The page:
Our words of caution, once again, revolve around the chipset. There are five different models of iPad currently available as of this writing, and four different chipsets between them. If you want to play the latest games, be sure to lean towards a stronger chipset. You might save a little money by ignoring our advice, but the lifespan you'll get out of your iPad as a gaming device shrinks by roughly 12 months with every older chipset you embrace.

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iphone 6s gaming

There's a reason that iOS gaming is colloquially referred to as "iPhone gaming." This is the flagship device in Apple's line-up, and a damned fine smartphone for playing games on.

With annual iterations, you can almost always count on the iPhone to have the fastest chipset out there (the iPhone 7's A10 Fusion beats out the iPad Pro's A9X in benchmarking tests), and with a cellular data connection, you'll never be without a chance to play every game the App Store has to offer. (There are literally hundreds of thousands to pick from.)

The question then becomes, which iPhone is right for you?

The iPhone 7 is the latest contender on the block, offering slight improvements for gamers over the previous model, including that aforementioned faster chipset, and -- for the first time -- stereo sound. If you've ever held your iPhone in a landscape position and accidentally muffled the speaker, you'll be pleased as punch to know you can hear your game from the other side as well now.

Ultimately, though, this isn't as big a jump for gaming as the iPhone 6S was, which introduced a feature you couldn't find on earlier iPhones: 3D Touch. This allows players to press on the touchscreen, and the pressure they exude will trigger different responses in a game. In AG Drive, for example, you can control your vehicle's acceleration by pressing harder or lighter. In Warhammer 40,000: Freeblade, you can use pressure to switch between weapons.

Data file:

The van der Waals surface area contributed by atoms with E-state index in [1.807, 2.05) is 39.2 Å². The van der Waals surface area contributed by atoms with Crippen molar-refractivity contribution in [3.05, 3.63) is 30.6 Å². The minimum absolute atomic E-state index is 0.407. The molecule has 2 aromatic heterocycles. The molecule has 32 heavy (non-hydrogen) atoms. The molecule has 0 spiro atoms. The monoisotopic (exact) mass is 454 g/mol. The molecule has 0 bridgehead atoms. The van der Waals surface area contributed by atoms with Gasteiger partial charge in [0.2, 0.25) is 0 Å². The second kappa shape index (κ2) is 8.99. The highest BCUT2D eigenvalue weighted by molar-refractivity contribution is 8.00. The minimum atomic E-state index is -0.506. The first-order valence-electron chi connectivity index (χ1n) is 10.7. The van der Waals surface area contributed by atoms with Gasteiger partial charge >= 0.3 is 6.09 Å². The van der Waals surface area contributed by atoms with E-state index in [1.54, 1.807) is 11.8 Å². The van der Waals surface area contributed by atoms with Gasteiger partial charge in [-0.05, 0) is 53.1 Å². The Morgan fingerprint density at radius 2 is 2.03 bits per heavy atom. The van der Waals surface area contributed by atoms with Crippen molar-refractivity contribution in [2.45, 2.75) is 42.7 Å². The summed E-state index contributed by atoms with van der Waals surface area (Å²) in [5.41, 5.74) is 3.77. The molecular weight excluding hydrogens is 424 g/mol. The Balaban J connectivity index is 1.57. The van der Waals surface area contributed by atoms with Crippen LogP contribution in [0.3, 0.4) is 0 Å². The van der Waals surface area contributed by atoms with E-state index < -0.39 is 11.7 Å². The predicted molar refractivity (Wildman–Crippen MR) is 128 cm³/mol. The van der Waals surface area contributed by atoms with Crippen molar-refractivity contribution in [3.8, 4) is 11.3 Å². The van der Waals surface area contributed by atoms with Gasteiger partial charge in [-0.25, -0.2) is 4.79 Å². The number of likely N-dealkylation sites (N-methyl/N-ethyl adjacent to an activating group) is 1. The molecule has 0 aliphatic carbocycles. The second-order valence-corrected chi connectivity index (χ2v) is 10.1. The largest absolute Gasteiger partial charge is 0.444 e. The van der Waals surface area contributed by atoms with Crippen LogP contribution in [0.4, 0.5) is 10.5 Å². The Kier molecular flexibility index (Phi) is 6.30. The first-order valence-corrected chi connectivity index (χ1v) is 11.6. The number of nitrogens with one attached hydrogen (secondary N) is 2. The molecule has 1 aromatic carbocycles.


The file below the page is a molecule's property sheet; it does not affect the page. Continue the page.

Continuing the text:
3D Touch is also available on the iPhone 7 and iPhone 7 Plus.

If money is no object, the current model of the iPhone will always be your best choice for iOS gaming. Having said that, iPhone 6S owners may want to wait another year before making an upgrade. In addition to what the iPhone 7 gives gamers, it also takes something away: the headphone jack. If you have a great pair of gaming headphones that required a 3.5mm audio port, you're going to find they're about as useful as strapping two rocks to your head if you're using Apple's latest device.

There are a few other things worth noting, too, before deciding if an iPhone is the right iOS device for you. To take advantage of the "always online" functionality, you'll need to sign up for a monthly mobile plan. The devices themselves aren't cheap. And if, as a gamer, you're doing this for the latest chipset? You may find yourself repeating this cycle year after year.

Still, if you're already in the market for a new smartphone and you like the Apple ecosystem, it's hard to see a downside here.

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Apple TV

apple tv gaming

The latest version of Apple TV introduced gaming for the first time, and while the selection of games hasn't been terribly robust, there's great fun to be had with what's on offer.

The device offers support for third-party controllers, but all games must be playable on the touch-sensitive Siri Remote, meaning you won't need to buy anything additional out of the box to enjoy.

If you're already well plugged into Apple's world, the Apple TV is a "nice to have" device that complements the rest of your digital lifestyle. Ultimately low, it lacks the diversity of games that makes the rest of Apple's ecosystem so great. Because of this, it's not a must-have by any means -- especially for first timers.